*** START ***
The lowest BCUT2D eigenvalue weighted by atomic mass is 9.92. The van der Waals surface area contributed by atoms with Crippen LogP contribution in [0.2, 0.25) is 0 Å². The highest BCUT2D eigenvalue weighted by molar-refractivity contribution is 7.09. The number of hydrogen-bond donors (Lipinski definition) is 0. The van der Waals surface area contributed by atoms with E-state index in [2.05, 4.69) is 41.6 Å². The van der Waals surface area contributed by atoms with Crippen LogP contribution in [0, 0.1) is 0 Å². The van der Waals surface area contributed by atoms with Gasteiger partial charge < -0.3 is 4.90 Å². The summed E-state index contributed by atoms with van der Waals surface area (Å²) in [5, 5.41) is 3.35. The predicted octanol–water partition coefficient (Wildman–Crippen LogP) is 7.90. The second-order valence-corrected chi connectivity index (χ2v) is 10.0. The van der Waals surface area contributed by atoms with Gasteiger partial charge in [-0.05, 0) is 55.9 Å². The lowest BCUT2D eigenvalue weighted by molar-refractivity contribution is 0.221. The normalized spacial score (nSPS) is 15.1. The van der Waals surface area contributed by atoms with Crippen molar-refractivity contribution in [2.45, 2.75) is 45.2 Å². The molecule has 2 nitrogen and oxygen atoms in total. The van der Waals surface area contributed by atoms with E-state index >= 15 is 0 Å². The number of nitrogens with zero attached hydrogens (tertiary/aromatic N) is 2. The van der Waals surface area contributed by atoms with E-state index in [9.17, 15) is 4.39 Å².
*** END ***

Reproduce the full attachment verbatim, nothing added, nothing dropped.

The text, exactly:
The lowest BCUT2D eigenvalue weighted by atomic mass is 9.92. The van der Waals surface area contributed by atoms with Crippen LogP contribution in [0.2, 0.25) is 0 Å². The highest BCUT2D eigenvalue weighted by molar-refractivity contribution is 7.09. The number of hydrogen-bond donors (Lipinski definition) is 0. The van der Waals surface area contributed by atoms with E-state index in [2.05, 4.69) is 41.6 Å². The van der Waals surface area contributed by atoms with Crippen LogP contribution in [0, 0.1) is 0 Å². The van der Waals surface area contributed by atoms with Gasteiger partial charge < -0.3 is 4.90 Å². The summed E-state index contributed by atoms with van der Waals surface area (Å²) in [5, 5.41) is 3.35. The predicted octanol–water partition coefficient (Wildman–Crippen LogP) is 7.90. The second-order valence-corrected chi connectivity index (χ2v) is 10.0. The van der Waals surface area contributed by atoms with Gasteiger partial charge in [-0.05, 0) is 55.9 Å². The lowest BCUT2D eigenvalue weighted by molar-refractivity contribution is 0.221. The normalized spacial score (nSPS) is 15.1. The van der Waals surface area contributed by atoms with Crippen molar-refractivity contribution in [2.45, 2.75) is 45.2 Å². The molecule has 2 nitrogen and oxygen atoms in total. The van der Waals surface area contributed by atoms with E-state index >= 15 is 0 Å². The number of nitrogens with zero attached hydrogens (tertiary/aromatic N) is 2. The van der Waals surface area contributed by atoms with E-state index in [9.17, 15) is 4.39 Å².